Wednesday, October 28, 2009

Vaccines

There has been a lot of discussion lately on some of the internet sites I frequent concerning whether or not people should get the seasonal flu vaccine and the H1N1 vaccine. Apparently there are a lot of women out there who think its unsafe, or at least that not having it is safer than having it.

This boggles my mind. I just can't wrap my head around the reasoning going into this. Here are some arguments I have heard, sometimes directly, sometimes implied:

"The mercury in vaccines is dangerous." OK. I know mercury is not good for you, but kids used to PLAY with mercury on table tops. The amount is so tiny, and it has been tested every which way with no replicable evidence showing any harm done by the amount of mercury in vaccines. (It's all in the science! Read the studies... I think there is one floating around saying it causes all sorts of issues and a million saying there is no effect).

"The swine flu vaccine hurt a lot of people 40 years ago". First - the definition of "a lot" needs to be considered, the vast majority of shots still had no negative effect. Second, do you know how much medicine has improved since then? 40 years ago birth control caused all sorts of potential complications including instant death from blood clots... so do these same women not use birth control because at one time it was unsafe?

"All vaccines carry a risk of serious side effect." True. But the risk is tiny. I would like to see someone showing with widely accepted data that the rate of death from the vaccine is higher than that from flu, particularly in high risk groups. I seriously doubt the evidence is there.

"Vaccines do not actually work, you still can get sick". True, but again, incredibly unlikely. In general, vaccines are offered to the public because they reduce the chance of infection significantly for each individual who has one and work at preventing the spread of the disease as a whole through society.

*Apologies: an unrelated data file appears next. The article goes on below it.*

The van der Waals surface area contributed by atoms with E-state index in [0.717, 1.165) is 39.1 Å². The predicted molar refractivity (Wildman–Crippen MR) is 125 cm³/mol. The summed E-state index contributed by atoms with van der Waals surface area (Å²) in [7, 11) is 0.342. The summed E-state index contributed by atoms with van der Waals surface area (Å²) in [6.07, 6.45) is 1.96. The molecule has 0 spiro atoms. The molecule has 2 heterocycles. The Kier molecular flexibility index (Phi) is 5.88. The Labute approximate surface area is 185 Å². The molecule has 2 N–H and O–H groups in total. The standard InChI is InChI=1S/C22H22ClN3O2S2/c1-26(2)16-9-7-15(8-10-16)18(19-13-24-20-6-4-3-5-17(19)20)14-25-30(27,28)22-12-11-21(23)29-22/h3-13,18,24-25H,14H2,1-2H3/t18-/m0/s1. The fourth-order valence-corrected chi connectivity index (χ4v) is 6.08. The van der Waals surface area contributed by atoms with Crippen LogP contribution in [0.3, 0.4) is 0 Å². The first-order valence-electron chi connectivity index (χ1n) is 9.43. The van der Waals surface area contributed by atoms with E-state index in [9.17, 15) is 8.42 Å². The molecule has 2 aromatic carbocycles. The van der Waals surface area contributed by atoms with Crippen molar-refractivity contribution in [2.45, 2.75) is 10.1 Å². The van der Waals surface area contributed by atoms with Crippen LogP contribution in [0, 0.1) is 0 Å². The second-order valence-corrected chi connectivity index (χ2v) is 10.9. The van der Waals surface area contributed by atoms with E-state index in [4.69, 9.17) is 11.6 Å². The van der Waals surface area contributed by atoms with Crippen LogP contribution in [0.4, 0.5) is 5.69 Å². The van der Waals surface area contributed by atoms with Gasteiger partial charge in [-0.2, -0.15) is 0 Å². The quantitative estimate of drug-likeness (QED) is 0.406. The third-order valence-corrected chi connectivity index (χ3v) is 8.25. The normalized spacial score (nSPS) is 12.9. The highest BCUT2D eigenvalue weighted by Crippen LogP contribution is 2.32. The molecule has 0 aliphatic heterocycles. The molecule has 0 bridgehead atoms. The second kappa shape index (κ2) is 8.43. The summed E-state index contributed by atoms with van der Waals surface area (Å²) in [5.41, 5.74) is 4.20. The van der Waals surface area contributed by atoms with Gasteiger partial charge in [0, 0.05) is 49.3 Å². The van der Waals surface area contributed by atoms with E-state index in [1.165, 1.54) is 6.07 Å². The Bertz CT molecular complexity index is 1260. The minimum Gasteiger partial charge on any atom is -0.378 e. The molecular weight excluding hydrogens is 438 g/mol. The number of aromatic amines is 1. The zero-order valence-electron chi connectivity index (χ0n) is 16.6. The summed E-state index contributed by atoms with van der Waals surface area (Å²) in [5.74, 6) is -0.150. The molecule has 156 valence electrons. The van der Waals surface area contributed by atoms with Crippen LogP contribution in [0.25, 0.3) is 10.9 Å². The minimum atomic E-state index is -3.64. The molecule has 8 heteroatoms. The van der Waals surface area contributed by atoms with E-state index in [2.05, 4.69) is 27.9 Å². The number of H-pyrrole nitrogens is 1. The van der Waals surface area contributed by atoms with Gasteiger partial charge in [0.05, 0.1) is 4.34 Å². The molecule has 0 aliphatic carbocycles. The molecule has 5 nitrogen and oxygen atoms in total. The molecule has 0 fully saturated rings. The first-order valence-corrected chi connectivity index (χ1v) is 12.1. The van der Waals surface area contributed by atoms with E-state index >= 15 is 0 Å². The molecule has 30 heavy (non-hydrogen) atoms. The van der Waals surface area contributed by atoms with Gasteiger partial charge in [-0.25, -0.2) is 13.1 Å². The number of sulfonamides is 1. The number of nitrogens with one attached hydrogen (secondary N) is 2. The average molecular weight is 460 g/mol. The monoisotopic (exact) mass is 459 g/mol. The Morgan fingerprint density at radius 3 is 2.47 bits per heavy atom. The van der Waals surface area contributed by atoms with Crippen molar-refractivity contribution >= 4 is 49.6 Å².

What bothers me the most about all of these reasons is that they all seem to rely on an underlying assumption that naturalists have some secret information or knowledge that the scientific and medical communities lack as a whole, or that the medical community does not have peoples best interest at heart (which frankly implies some conspiracy). I have said this before and I will say it again. The reason that doctors and the medical community recommend people have the flu vaccine is because on average statistically speaking it is better for a person to have it than not have it, and the more people get it, the better off society as a whole will be. To those people who disagree, especially those scientists and doctors who disagree, I want to say prove it! The medical community is a scientific community. Do the study that shows you are right, and publish it in a peer reviewed journal. It WILL get attention, if its scientific. I feel like the fear mongering by those against the vaccine is as bad (if not worse) than fear mongering done by the media.

Glad to have that out of my system.

4 comments: